4 challenges for the structural fire department responding to aircraft crashes

Structural firefighters face unique location, access, PPE and site security challenges when responding to general aviation aircraft crashes

Did you know that roughly 95% of aircraft accidents happen within 10 miles of an airport? That statistic from the Federal Aviation Administration means that an airport is the least likely location for an aircraft accident.

Now that you know that statistic, every structural firefighting department should recognize aircraft crashes as a serious potential hazard to which they can respond and for which they should be prepared.

According to the FAA, there are over 19,000 airports, heliports, seaplane bases and other landing facilities in the United States and its territories. The airports we typically think of, large airports with commercial flight service, like LAX and JFK International, account for only 378 of the airports in the U.S. 

Responders should anticipate crash sites that are in heavily wooded areas or other remote locations.
Responders should anticipate crash sites that are in heavily wooded areas or other remote locations. (Photo/Moody Air Force Base)

General aviation aircraft and landing facilities

In the U.S., 2,952 landing facilities (including 2,903 airports, 10 heliports and 39 seaplane bases) support aeromedical flights, aerial wildland firefighting, law enforcement, disaster relief and support for remote communities. These 2,952 landing facilities are primarily used by general aviation aircraft and are, therefore, commonly referred to as general aviation airports.

Part of this grouping of landing facilities includes 121 airports that feature limited scheduled air service; these are facilities that board at least 2,500 passengers per year, but less than 10,000. 

The FAA classification for general aviation (GA) aircraft includes about every type of aircraft except those used for commercial air service. GA aircraft include light planes, experimental crafts, hot air balloons, gliders, helicopters and small jets.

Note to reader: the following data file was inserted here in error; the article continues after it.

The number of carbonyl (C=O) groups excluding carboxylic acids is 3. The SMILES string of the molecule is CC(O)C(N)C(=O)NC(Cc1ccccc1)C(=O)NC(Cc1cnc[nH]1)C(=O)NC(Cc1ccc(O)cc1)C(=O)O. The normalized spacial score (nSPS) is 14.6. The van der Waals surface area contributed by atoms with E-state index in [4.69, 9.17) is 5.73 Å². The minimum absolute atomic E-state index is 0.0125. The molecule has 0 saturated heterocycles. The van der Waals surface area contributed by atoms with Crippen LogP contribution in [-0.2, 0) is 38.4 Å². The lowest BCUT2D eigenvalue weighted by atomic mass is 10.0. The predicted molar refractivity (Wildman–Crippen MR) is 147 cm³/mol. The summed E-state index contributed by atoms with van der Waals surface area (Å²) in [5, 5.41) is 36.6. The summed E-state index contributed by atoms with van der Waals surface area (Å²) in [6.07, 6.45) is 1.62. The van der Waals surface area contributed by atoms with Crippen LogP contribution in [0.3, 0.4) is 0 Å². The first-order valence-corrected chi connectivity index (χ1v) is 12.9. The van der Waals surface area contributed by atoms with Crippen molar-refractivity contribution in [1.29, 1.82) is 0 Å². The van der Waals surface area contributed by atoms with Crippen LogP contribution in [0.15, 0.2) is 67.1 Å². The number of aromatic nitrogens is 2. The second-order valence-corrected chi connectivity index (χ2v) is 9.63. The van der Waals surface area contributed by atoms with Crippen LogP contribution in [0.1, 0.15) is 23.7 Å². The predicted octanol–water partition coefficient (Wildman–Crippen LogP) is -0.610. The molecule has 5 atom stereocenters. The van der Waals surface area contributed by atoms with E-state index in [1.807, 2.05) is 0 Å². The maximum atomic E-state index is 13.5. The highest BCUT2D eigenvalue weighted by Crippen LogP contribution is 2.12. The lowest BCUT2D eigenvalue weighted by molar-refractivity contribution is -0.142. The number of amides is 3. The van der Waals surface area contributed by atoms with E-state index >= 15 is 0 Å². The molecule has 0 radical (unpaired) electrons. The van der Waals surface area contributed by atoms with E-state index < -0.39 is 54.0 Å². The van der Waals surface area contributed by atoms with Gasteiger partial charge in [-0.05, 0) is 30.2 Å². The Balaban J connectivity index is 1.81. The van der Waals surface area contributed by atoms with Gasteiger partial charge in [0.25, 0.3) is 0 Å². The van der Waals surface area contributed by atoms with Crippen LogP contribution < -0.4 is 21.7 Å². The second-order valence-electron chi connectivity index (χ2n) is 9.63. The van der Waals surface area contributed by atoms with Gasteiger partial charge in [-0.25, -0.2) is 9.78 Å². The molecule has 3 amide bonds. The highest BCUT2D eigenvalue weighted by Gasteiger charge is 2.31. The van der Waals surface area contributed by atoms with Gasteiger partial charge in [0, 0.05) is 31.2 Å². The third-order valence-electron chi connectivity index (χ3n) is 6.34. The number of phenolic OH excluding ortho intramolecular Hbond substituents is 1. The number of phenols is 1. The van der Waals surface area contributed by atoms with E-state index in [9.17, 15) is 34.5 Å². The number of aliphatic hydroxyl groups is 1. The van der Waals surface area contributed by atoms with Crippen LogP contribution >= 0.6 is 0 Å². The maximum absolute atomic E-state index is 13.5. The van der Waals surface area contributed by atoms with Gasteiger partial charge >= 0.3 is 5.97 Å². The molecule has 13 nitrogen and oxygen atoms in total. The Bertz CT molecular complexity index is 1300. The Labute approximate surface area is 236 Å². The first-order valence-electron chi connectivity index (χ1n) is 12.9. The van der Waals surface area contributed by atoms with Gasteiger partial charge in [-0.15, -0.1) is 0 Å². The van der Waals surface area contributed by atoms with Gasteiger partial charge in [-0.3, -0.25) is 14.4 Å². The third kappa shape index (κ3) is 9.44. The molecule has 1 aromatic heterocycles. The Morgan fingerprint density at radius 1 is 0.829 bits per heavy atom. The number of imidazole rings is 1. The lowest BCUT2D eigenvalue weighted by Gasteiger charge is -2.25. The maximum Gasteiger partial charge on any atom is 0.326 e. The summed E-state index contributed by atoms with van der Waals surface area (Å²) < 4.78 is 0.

Seventy-eight percent of all active GA aircraft (i.e., civil aircraft) are single-engine, fixed-wing aircraft. Another 10% of GA aircraft are of the light twin-engine variety. And about 12% of all active GA aircraft weigh more than 12,500 lbs. 

These aircraft, which number in the tens of thousands according to the FAA, include corporate jets, medical evacuation helicopters and airplanes owned by individuals for business and personal use. The FAA reports that three out of every four takeoffs and landings at U.S. airports are conducted by GA aircraft, and most of those flights originate or end at general aviation airports [3].

Odds are your department has a GA airport in its first-due

The FAA lists about 500 airports have dedicated aircraft rescue firefighting (ARFF) on site (the 378 commercial service airports and the remainder at GA airports with limited commercial service). Those ARFF departments at those 378 commercial service airports have the resources to be self-sufficient, but those GA airports likely rely on mutual aid from their surrounding local fire departments.